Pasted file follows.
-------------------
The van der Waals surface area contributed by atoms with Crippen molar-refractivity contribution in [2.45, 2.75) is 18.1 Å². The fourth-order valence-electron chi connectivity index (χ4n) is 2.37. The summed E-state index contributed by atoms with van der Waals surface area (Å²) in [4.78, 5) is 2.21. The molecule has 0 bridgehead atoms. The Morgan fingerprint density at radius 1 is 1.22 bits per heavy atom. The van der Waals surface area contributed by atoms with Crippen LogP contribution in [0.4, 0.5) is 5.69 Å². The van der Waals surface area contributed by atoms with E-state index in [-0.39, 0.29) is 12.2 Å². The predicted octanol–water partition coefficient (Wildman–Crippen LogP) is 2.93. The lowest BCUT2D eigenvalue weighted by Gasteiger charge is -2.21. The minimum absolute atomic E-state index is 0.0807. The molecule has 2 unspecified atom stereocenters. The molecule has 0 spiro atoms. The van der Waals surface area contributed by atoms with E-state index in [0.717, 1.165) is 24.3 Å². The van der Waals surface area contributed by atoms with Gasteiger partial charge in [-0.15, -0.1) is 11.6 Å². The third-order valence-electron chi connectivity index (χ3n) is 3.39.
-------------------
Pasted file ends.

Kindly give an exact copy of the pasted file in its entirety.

The van der Waals surface area contributed by atoms with Crippen molar-refractivity contribution in [2.45, 2.75) is 18.1 Å². The fourth-order valence-electron chi connectivity index (χ4n) is 2.37. The summed E-state index contributed by atoms with van der Waals surface area (Å²) in [4.78, 5) is 2.21. The molecule has 0 bridgehead atoms. The Morgan fingerprint density at radius 1 is 1.22 bits per heavy atom. The van der Waals surface area contributed by atoms with Crippen LogP contribution in [0.4, 0.5) is 5.69 Å². The van der Waals surface area contributed by atoms with E-state index in [-0.39, 0.29) is 12.2 Å². The predicted octanol–water partition coefficient (Wildman–Crippen LogP) is 2.93. The lowest BCUT2D eigenvalue weighted by Gasteiger charge is -2.21. The minimum absolute atomic E-state index is 0.0807. The molecule has 2 unspecified atom stereocenters. The molecule has 0 spiro atoms. The van der Waals surface area contributed by atoms with E-state index in [0.717, 1.165) is 24.3 Å². The van der Waals surface area contributed by atoms with Gasteiger partial charge in [-0.15, -0.1) is 11.6 Å². The third-order valence-electron chi connectivity index (χ3n) is 3.39.